Samuels had stood up and was casually walking off into the woods covered head to toe in his own blood. “I’ll see you again someday, Walter Kent!” he snarled as he pulled out an arrow. “On my honor.”
“Well, I’ll make sure to kill you when you do!” Walter replied and he rode up to the others.
They looked around until sunset and found many but not all of who was missing. Other than Samuels, at least seven servants, a dozen guards along with their horses and two of the king’s prized greyhounds vanished without a trace. Once sunset came, the king accepted his loss and was forced to abandon them although he did not want to.
No one, not even the king of England, dared stayed a night in the Darkwood.
On the way out Walter looked back up at the sky and saw a castle in the hills in a pass: a frightening black silhouette against the darkening orange sky.
* * *
Ethan threw up his arm instinctively and the throwing knife went right into his left forearm. Another one followed instantly, hitting him in the shoulder, and a third hit him in the thigh. The vision had felt real but not anymore. Not compared to actual pain.
Michelle screamed once she ran out of knives and threw herself into her sister, almost knocking her over, her hands grabbing at her waist. “Give me the gun, you bitch!”
The ghost became more opaque and Natalie turned back to herself. “What’s happening to me?” she whimpered as she scrambled away from her sister.
Ethan ripped out the blade from his shoulder and thigh at the same time, two simultaneous strings of blood flying out with them. He screamed in rage, the eyes of Thomas Samuels from five centuries past shooting across his mind like an explosion, and then he pulled out the one from his right forearm.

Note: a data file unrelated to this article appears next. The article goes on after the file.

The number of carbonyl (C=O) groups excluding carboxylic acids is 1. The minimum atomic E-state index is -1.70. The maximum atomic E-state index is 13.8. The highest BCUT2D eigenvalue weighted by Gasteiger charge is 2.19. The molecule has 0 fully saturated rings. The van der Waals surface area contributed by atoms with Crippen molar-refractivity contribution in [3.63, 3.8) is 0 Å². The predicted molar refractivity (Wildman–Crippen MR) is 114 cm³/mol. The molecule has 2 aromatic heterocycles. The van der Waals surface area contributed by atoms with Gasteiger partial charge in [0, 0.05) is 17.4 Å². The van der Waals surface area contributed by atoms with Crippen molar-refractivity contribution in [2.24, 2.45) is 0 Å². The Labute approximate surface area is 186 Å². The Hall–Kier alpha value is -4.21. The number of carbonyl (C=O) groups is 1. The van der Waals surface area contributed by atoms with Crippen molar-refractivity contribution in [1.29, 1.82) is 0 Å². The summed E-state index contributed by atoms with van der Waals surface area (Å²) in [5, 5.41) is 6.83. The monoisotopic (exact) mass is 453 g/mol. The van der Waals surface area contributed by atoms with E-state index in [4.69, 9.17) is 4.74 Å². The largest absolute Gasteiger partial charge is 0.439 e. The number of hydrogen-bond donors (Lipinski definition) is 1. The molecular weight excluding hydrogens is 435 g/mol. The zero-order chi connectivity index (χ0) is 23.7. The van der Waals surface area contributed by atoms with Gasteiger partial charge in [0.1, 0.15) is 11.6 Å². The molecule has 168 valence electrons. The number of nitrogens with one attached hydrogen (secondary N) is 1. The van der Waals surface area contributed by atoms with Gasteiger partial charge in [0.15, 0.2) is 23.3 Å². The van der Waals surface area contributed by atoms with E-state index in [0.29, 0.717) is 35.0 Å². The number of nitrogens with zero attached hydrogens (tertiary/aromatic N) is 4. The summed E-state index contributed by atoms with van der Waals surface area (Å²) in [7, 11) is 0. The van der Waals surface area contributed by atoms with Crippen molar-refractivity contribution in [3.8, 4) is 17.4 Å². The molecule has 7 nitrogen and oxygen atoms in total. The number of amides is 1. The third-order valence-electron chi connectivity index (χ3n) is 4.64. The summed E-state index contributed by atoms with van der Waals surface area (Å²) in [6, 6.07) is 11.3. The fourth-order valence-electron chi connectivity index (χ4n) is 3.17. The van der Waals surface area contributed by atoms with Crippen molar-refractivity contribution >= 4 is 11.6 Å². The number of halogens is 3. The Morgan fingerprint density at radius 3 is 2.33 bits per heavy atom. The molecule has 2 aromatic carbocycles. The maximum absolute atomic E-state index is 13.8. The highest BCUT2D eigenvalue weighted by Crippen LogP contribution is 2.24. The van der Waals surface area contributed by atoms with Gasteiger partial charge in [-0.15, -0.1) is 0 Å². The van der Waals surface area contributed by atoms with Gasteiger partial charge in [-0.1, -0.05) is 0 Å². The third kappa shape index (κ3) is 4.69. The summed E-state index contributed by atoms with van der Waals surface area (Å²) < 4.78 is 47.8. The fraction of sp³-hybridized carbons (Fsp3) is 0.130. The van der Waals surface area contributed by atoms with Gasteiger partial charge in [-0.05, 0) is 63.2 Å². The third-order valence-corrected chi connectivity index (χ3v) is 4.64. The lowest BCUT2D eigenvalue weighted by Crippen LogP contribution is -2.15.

It was in England! his mind shrieked through his pain. How can the same fucking castle be in England and Connecticut! The way everyone had been speaking was not quite right. It seemed to have translated into his modern mind through Walter’s own understanding and that somehow confirmed it wasn’t just a dream because in a dream they would just talk the only way he understood or their own way but would somehow still be magically understood. It was real and the castle was there in England thousands of miles away all the way across the Atlantic Ocean.
Michelle punched her sister in the stomach as hard as she could, causing Natalie to bend over and vomit; the hit was that hard. Then she grabbed the gun with one hand, shoved her sister into the ground with the other and spun around.
Ethan jerked forward into the cave, the first shot missing him completely, and then rushed around the corner into the blue light just as the second shot went off. It scraped the side of his neck but did nothing more, a barely noticeable sting drowned under the suffering he was already feeling.
“Get back here you fucking pig!” she cried after him, her voice echoing down into the cave.
“What the hell?” Darcy cried. She was in the cave already, hidden behind the wall, eyes wide with shock.
Ethan pulled out a Heal potion and drank it quickly as he stumbled down the tunnel past her. The magic he had felt outside permeated the air of the inner cave and as he proceeded deeper, he recognized it but it was from no vision where that recognition came from.
It was the very same magic that had come from the orb he had found in the tower.
Darcy went back toward the entrance while he went deeper.
The tunnel was short and as he stepped out into the dim blue light, he found himself inside a grotto where he could see the source of light in the form of huge, blue runes on every ceiling and walls all around him.